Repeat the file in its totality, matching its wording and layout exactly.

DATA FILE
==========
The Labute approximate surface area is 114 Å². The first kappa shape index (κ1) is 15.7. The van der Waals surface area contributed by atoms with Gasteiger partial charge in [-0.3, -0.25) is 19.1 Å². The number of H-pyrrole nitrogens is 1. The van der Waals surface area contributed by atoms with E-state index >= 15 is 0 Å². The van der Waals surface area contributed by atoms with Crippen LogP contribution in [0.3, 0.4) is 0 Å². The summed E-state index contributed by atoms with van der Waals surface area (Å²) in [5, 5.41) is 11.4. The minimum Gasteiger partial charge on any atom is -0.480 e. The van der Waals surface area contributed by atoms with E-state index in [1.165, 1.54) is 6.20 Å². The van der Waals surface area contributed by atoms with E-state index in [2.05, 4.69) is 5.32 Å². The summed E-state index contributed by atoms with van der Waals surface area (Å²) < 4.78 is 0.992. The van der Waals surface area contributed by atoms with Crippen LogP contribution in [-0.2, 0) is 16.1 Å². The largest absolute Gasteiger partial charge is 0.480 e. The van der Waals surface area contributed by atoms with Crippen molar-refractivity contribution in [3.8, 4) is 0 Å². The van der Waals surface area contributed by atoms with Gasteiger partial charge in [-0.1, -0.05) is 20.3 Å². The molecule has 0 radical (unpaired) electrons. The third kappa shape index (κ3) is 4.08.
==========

The Labute approximate surface area is 114 Å². The first kappa shape index (κ1) is 15.7. The van der Waals surface area contributed by atoms with Gasteiger partial charge in [-0.3, -0.25) is 19.1 Å². The number of H-pyrrole nitrogens is 1. The van der Waals surface area contributed by atoms with E-state index >= 15 is 0 Å². The van der Waals surface area contributed by atoms with Crippen LogP contribution in [0.3, 0.4) is 0 Å². The summed E-state index contributed by atoms with van der Waals surface area (Å²) in [5, 5.41) is 11.4. The minimum Gasteiger partial charge on any atom is -0.480 e. The van der Waals surface area contributed by atoms with E-state index in [1.165, 1.54) is 6.20 Å². The van der Waals surface area contributed by atoms with E-state index in [2.05, 4.69) is 5.32 Å². The summed E-state index contributed by atoms with van der Waals surface area (Å²) < 4.78 is 0.992. The van der Waals surface area contributed by atoms with Crippen LogP contribution in [-0.2, 0) is 16.1 Å². The largest absolute Gasteiger partial charge is 0.480 e. The van der Waals surface area contributed by atoms with Crippen molar-refractivity contribution in [3.8, 4) is 0 Å². The van der Waals surface area contributed by atoms with Gasteiger partial charge in [-0.1, -0.05) is 20.3 Å². The molecule has 0 radical (unpaired) electrons. The third kappa shape index (κ3) is 4.08.